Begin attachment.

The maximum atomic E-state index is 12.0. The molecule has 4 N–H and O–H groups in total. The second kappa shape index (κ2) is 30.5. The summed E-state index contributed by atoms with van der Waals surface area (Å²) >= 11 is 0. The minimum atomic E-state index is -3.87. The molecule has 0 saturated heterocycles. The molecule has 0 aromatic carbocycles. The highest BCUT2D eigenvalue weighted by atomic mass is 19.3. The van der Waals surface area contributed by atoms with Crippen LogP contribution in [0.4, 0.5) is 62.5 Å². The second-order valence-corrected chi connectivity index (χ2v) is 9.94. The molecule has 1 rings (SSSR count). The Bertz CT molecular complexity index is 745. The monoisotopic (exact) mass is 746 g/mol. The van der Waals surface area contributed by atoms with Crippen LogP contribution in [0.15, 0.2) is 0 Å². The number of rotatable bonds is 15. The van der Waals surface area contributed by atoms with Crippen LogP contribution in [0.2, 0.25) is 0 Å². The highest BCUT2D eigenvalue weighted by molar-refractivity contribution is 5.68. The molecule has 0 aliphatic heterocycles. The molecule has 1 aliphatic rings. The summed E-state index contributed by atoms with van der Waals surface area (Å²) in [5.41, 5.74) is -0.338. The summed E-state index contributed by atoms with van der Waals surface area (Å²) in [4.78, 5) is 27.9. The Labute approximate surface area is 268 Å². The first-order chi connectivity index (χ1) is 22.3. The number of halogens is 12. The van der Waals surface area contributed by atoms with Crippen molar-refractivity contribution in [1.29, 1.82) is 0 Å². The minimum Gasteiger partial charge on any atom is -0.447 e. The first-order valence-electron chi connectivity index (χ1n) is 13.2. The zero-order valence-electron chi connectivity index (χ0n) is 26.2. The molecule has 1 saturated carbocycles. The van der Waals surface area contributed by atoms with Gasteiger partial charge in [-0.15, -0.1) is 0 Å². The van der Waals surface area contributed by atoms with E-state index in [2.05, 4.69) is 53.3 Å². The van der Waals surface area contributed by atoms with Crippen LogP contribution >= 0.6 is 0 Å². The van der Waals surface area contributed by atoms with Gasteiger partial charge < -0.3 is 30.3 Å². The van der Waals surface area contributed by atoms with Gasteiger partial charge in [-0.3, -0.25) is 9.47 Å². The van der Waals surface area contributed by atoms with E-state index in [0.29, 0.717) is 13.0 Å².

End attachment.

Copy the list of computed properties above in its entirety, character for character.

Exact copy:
The maximum atomic E-state index is 12.0. The molecule has 4 N–H and O–H groups in total. The second kappa shape index (κ2) is 30.5. The summed E-state index contributed by atoms with van der Waals surface area (Å²) >= 11 is 0. The minimum atomic E-state index is -3.87. The molecule has 0 saturated heterocycles. The molecule has 0 aromatic carbocycles. The highest BCUT2D eigenvalue weighted by atomic mass is 19.3. The van der Waals surface area contributed by atoms with Crippen LogP contribution in [0.4, 0.5) is 62.5 Å². The second-order valence-corrected chi connectivity index (χ2v) is 9.94. The molecule has 1 rings (SSSR count). The Bertz CT molecular complexity index is 745. The monoisotopic (exact) mass is 746 g/mol. The van der Waals surface area contributed by atoms with Crippen LogP contribution in [0.15, 0.2) is 0 Å². The number of rotatable bonds is 15. The van der Waals surface area contributed by atoms with Crippen LogP contribution in [0.2, 0.25) is 0 Å². The highest BCUT2D eigenvalue weighted by molar-refractivity contribution is 5.68. The molecule has 0 aliphatic heterocycles. The molecule has 1 aliphatic rings. The summed E-state index contributed by atoms with van der Waals surface area (Å²) in [5.41, 5.74) is -0.338. The summed E-state index contributed by atoms with van der Waals surface area (Å²) in [4.78, 5) is 27.9. The Labute approximate surface area is 268 Å². The first-order chi connectivity index (χ1) is 22.3. The number of halogens is 12. The van der Waals surface area contributed by atoms with Crippen molar-refractivity contribution in [1.29, 1.82) is 0 Å². The minimum Gasteiger partial charge on any atom is -0.447 e. The first-order valence-electron chi connectivity index (χ1n) is 13.2. The zero-order valence-electron chi connectivity index (χ0n) is 26.2. The molecule has 1 saturated carbocycles. The van der Waals surface area contributed by atoms with Gasteiger partial charge in [-0.15, -0.1) is 0 Å². The van der Waals surface area contributed by atoms with E-state index in [2.05, 4.69) is 53.3 Å². The van der Waals surface area contributed by atoms with Crippen LogP contribution >= 0.6 is 0 Å². The van der Waals surface area contributed by atoms with Gasteiger partial charge < -0.3 is 30.3 Å². The van der Waals surface area contributed by atoms with Gasteiger partial charge in [-0.3, -0.25) is 9.47 Å². The van der Waals surface area contributed by atoms with E-state index in [0.29, 0.717) is 13.0 Å².